When I decided I wanted more defined, muscular arms I knew the cute pink 1 pound weights were not going to do the job. Think of those weights like placebos: they might give you the illusion that you’re getting stronger, but you’re not going to see noticeable transformation. When you want visible change you have to do some heavy lifting. You have to be willing swap your pair of 1 pound weights for a pair of 20 pound dumbbells.
If you follow me, you know that yoga and fitness are a huge part of my life. A day without movement for me is like a day without food; it’s not good for me.
When I started lifting heavier weights during my workouts, the rest of my life radically changed simultaneously. Doing the ‘heavy lifting’ in my workout was mirroring the work I was doing emotionally. When I stopped being afraid to pick up heavier weights and really show up for myself during my workouts, that became a metaphor for confronting the other things in my life that needed handling. No more hiding behind what was easy.
Why, one month before my 50th birthday, did I decide to start a mission to become stronger than I’d ever been? The answer is probably obvious: it's one of those birthdays that makes you take stock of what’s behind you and what’s ahead for you. One of my friends has always said “any birthday that ends in a 0 or a 5 makes you take stock”. For me the 5’s weren’t pivotal - but the 0’s? OH BABY, you’re not kidding. I wanted to level-up; I wanted to be seen and heard and be proud of who I saw looking back at me in the mirror.
At 30, I had just decided to end my first marriage and become a single mom to my 2-year old son. That marriage was a bad idea for me from the start, but like so many people, I thought that having a family and a nice home was all I needed to be happy. He was my opposite, in all the wrong ways. We were completely incompatible and both miserable.
At 40, I was in my second marriage. My birthday was great; I celebrated it with a trip to Dubai. Everyone told me “your 40’s are the BEST! You don’t give a fuck what anyone thinks about you, you just live everyday loving your life and being your BEST, every day!”. That was not my experience at all. By birthday #42, my whole world was falling apart and all the promises I had heard about the liberated freedom of my 40’s were complete bullshit.
It was a trifecta of pain: my son had just turned 16 and was diagnosed with an autoimmune disease with the prognosis of an eventual need for a liver transplant. The FBI had raided my husband’s business for an allegation of copyright infringement. And one of my husband’s children became addicted to painkillers after a back injury and needed professional intervention. It was all scary as hell, unbelievably expensive, and not surprisingly, I had to be the emotional rock while depression and anxiety took hold of the rest of my family.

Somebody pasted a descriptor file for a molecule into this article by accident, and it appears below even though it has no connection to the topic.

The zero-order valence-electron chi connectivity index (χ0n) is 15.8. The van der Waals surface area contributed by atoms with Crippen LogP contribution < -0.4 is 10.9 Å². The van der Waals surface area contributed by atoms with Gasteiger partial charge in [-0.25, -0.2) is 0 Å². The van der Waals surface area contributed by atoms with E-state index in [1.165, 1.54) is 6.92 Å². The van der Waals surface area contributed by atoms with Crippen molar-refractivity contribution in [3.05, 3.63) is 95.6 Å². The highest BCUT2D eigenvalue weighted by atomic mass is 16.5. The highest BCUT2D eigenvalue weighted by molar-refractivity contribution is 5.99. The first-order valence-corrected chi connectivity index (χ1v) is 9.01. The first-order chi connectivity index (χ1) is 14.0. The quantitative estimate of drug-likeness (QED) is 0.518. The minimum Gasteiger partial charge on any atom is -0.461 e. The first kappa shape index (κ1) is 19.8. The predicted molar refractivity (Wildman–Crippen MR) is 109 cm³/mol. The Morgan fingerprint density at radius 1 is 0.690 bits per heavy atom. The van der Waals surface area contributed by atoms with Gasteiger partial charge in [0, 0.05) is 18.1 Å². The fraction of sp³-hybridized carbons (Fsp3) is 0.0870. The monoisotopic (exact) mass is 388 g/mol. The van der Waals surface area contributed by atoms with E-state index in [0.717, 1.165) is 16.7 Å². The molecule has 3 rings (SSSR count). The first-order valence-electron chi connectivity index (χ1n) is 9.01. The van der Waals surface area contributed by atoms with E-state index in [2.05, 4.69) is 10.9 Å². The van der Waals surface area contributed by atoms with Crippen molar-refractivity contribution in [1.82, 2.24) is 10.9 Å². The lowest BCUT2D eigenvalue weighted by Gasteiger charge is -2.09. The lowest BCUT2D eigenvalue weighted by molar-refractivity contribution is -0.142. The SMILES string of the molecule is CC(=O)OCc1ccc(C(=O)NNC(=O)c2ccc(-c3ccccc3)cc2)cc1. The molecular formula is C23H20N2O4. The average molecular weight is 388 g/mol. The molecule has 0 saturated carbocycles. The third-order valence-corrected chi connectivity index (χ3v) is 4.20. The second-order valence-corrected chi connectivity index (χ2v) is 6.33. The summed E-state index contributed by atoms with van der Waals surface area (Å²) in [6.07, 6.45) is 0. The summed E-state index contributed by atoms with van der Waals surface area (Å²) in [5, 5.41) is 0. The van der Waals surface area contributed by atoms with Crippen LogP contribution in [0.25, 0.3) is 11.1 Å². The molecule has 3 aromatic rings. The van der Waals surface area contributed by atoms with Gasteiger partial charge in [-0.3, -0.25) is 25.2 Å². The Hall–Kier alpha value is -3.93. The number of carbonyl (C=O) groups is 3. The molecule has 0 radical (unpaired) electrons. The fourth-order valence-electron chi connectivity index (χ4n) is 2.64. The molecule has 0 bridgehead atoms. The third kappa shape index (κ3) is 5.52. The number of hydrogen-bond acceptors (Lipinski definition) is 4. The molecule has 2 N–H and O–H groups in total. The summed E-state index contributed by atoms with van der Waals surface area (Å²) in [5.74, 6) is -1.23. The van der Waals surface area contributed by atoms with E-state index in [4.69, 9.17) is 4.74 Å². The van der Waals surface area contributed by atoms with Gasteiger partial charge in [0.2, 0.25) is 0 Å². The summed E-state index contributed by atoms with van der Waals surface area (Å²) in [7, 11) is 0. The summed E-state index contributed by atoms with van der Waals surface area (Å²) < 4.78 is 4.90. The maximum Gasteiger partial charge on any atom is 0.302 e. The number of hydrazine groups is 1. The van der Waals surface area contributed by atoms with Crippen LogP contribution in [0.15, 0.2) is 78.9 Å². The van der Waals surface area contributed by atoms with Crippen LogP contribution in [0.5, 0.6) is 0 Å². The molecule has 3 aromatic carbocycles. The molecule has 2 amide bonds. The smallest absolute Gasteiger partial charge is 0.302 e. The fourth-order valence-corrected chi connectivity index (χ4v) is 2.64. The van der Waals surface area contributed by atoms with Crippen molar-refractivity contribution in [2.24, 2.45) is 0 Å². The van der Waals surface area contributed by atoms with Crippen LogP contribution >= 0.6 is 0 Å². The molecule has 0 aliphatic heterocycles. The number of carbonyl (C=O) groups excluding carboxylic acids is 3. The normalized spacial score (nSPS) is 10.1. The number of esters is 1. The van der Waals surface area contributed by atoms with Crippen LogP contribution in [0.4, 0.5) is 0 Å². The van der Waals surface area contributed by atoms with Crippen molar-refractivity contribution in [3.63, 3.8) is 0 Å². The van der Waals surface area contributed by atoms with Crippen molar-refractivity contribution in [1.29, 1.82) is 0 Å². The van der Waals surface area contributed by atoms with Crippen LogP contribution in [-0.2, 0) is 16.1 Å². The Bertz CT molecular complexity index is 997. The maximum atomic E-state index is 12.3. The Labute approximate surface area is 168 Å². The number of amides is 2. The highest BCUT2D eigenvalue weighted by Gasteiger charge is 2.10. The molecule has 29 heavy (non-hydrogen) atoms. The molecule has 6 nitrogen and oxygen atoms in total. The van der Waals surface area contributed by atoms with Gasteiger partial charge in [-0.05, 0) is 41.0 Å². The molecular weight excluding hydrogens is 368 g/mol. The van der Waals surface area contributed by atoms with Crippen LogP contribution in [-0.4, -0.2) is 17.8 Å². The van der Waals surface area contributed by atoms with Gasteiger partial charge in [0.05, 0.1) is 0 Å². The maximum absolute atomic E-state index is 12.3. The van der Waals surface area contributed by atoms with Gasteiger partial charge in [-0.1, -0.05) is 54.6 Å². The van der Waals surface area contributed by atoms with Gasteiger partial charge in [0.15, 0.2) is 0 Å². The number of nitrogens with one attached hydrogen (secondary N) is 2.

Needless to say, my 40’s weren’t going great. I cried, a lot. I found yoga, the only place I could collect my breath and hide in the dark for an hour to keep me sane.
I liked the idea of going to the gym but I didn’t know what to do in there without a trainer to help me with the weights, and I could’t afford one with the mounting medical and legal bills, so it was just me and my yoga mat working through my shit and keeping me moving. It became such a big part of my life that I quit my job as an interior designer to become a yoga teacher.
I had done tons of classes with those cute 1 or 2 pound weights - heck, I’d even taught them - but what I knew from experience was that I could make my arms tired holding those weights but I wasn’t getting strong. Like a bird who spends all of its energy flapping its wings rather than building the strength to open up their wings wide and really take flight.
When the student is ready the teacher appears, and for me it was in the form of a great fitness teacher. One who saw the potential in me and knew what I needed was the encouragement to tell me “yes you can - go pick up the heavier weight”. He was the best coach I'd ever had, and he became one of my best friends for all of the things I learned about myself through him.
We need friends like these who teach us that our ONLY competition is who we see in the mirror. The only one we need to be ‘better than’ is our former self, every day. I became stronger every day, for me and me only. I didn’t care how I compared to anyone else in those workouts, whether they were half my age or 20 years older; I only wanted to be a better version of ME, every day.
That painful period of my life left me completely drained energetically. I had given everything I had to taking care of my family and holding them together for 8 years, and I was severely in need of someone to take care of me emotionally. I let it go too far without realizing, and I reached a point of no return. When I became stronger physically I also discovered my emotional strength for finally confronting all of this and made the changes I needed for me to feel whole again.
There is no transformation in lifting 1 pound weights; only tired arms from holding them up for a long time. You can get the same result holding your arms up without any dumbbells. If you’ve never been physically active or picked up a set of weights before then maybe that’s where you can start, but if you really want to see change you’ll never see it by staying there. Your emotional strength needs to be treated the same; a 1 pound weight is like a 1% growth factor. If you’re not willing to progress to anything heavier or break a sweat then the reflection you see in the mirror is not going to change. You may not be going backward, but you’re not moving forward enough to observe any change. You can stay the course and maintain 1% growth or you can multiply x20 and really transform.
If you’re ready to go beyond 1% , join the Bliss Life weekly email list using the form below for a major new program announcement coming this month that you won’t want to miss.